Man Man and Xenia Rubinos Turn The Haunt Into Their Own Laboratory for a Night of Experimental Jam

Ithacans and Man Man fans alike came to The Haunt on Wednesday, January 29th, for what was no less than a spectacular show of music new and old. Though it may have been -5 degrees out, that did not stop people, including many local college kids, from coming down for a night of dancing, fun, and maybe even a little crowd surfing.


Xenia Rubinos of Brooklyn, kicked off the night with her very own creation of electronic rock fusion that served as a perfect set up for Man Man’s unique sound. Rubinos and drummer Marco Buccelli are unlike anything many have ever heard before. Their music is filled with constantly varying time signatures, contrasting chords, and vocals that can only be described as soulfullypunk. The set consisted of many songs from their 2013 album Magic Trix, including “When You Come” and “Help.” With the house completely full, the band ended with two unreleased songs, “Black Stars” and “Motorcycle Song”, and finally a crowd favorite, “Hair Receding.” Xenia Rubinos is quickly making a name for herself as she continues her countrywide tour with Man Man.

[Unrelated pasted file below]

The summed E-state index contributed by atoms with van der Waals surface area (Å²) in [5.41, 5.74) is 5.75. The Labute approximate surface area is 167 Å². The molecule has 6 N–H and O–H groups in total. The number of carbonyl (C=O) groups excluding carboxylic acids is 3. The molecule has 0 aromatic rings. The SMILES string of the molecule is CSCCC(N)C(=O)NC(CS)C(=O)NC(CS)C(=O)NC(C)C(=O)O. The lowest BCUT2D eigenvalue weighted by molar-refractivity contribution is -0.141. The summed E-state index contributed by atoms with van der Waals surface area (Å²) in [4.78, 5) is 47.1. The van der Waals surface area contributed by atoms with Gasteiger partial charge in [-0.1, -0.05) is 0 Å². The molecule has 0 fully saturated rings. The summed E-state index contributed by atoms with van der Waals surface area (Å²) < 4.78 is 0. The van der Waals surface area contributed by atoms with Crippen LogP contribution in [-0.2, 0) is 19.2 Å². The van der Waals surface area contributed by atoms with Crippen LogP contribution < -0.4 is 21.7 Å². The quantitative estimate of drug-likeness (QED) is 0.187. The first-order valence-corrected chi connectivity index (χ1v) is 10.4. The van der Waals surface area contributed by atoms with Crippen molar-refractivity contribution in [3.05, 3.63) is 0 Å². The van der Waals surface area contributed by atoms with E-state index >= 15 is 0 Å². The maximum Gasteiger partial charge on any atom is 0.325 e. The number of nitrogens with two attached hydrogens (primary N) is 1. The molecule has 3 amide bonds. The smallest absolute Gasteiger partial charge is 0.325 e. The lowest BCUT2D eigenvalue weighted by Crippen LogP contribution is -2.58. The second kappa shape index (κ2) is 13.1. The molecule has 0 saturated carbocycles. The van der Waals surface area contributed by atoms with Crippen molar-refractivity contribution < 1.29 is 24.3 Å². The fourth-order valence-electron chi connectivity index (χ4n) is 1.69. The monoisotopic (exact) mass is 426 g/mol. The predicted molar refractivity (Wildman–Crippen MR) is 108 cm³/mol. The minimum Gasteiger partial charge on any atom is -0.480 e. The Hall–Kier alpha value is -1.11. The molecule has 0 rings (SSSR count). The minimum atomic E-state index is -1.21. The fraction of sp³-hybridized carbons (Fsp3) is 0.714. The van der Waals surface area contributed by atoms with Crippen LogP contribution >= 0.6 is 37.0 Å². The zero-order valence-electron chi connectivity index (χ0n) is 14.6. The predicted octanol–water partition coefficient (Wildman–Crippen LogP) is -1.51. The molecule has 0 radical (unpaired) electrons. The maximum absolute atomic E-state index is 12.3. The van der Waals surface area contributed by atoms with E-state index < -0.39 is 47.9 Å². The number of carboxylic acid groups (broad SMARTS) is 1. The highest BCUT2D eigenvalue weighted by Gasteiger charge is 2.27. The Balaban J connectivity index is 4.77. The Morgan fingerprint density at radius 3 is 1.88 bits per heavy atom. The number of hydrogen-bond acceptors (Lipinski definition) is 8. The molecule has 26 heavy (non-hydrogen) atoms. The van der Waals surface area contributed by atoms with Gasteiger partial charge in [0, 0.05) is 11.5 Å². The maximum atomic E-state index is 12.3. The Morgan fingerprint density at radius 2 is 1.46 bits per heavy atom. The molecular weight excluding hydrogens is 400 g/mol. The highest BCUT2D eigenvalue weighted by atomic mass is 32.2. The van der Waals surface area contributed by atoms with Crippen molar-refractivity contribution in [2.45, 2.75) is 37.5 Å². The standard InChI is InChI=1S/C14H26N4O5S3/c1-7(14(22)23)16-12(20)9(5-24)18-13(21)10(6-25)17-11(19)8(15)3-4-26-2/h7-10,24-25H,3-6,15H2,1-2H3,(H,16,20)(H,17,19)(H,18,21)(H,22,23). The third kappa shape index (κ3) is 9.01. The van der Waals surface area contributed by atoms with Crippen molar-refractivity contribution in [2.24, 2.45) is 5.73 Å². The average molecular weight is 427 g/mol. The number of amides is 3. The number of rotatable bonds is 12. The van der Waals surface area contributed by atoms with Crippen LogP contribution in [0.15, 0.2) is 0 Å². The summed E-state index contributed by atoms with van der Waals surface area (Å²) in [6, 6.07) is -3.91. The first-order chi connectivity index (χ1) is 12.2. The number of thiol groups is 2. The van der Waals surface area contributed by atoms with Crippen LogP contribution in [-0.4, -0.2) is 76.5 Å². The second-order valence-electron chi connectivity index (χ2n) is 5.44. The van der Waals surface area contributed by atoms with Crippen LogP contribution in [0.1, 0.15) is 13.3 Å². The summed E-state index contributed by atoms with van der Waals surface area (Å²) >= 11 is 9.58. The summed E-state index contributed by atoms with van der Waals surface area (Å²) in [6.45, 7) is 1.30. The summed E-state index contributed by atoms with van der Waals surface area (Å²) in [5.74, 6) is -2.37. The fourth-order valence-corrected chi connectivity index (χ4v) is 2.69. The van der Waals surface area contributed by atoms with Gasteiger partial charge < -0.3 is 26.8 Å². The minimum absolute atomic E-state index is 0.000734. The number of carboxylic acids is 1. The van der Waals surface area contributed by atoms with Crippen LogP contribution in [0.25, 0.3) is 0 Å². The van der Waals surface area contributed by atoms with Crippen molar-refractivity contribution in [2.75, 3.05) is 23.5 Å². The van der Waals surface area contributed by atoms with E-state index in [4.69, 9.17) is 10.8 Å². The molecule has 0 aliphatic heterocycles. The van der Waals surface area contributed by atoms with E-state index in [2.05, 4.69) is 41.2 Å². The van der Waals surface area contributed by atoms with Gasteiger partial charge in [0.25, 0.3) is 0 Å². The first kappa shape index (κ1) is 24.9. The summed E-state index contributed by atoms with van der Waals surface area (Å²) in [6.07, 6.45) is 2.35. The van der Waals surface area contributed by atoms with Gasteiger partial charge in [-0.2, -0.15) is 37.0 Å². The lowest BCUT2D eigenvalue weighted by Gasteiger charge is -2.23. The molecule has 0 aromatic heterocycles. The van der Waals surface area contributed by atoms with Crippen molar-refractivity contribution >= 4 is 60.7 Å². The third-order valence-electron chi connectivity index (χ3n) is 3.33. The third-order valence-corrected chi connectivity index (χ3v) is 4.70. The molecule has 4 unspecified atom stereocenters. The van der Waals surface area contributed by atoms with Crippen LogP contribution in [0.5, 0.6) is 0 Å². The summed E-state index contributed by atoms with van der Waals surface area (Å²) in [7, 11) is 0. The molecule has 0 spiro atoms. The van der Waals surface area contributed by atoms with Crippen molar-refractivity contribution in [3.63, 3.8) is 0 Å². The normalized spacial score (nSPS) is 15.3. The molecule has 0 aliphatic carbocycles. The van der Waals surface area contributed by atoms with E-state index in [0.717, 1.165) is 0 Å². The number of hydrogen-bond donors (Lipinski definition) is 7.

With the crowd primed and ready to go, Man Man took the stage for an epic journey through sound. As Honus Honus made his way to the microphone, wearing a glittered cape with the rest of the band in skeleton consumes, you could feel the crowd’s excitement brewing. Starting with a 2006 tune, “Feather”, Man Man got right to work. The band played a broad selection of their songs, from nearly all of their six albums, which allowed one to see the transformations Man Man has made over the past 10 years. Featuring many songs from their most recent album, On Oni Pond, the wild cast of musicians performed on instruments ranging from hubcaps to the flugelhorn. Xenia Rubinos added supporting vocals, joining the band for “Zebra” and “Pink Wonton”, which also included a fan onstage for a brief moment before he dove into a sea of hands. Man Man’s performance was a one of a kind event that should be a must see for everyone. Their outstanding musicianship, unpredictability, and Honus Honus’ extravagant costumes made it a party that will not soon be forgot. “El Azteca,” a number best described as a fight song, gave the crowd one last opportunity to dance their hearts out as Man Man’s stellar return to Ithaca concluded.

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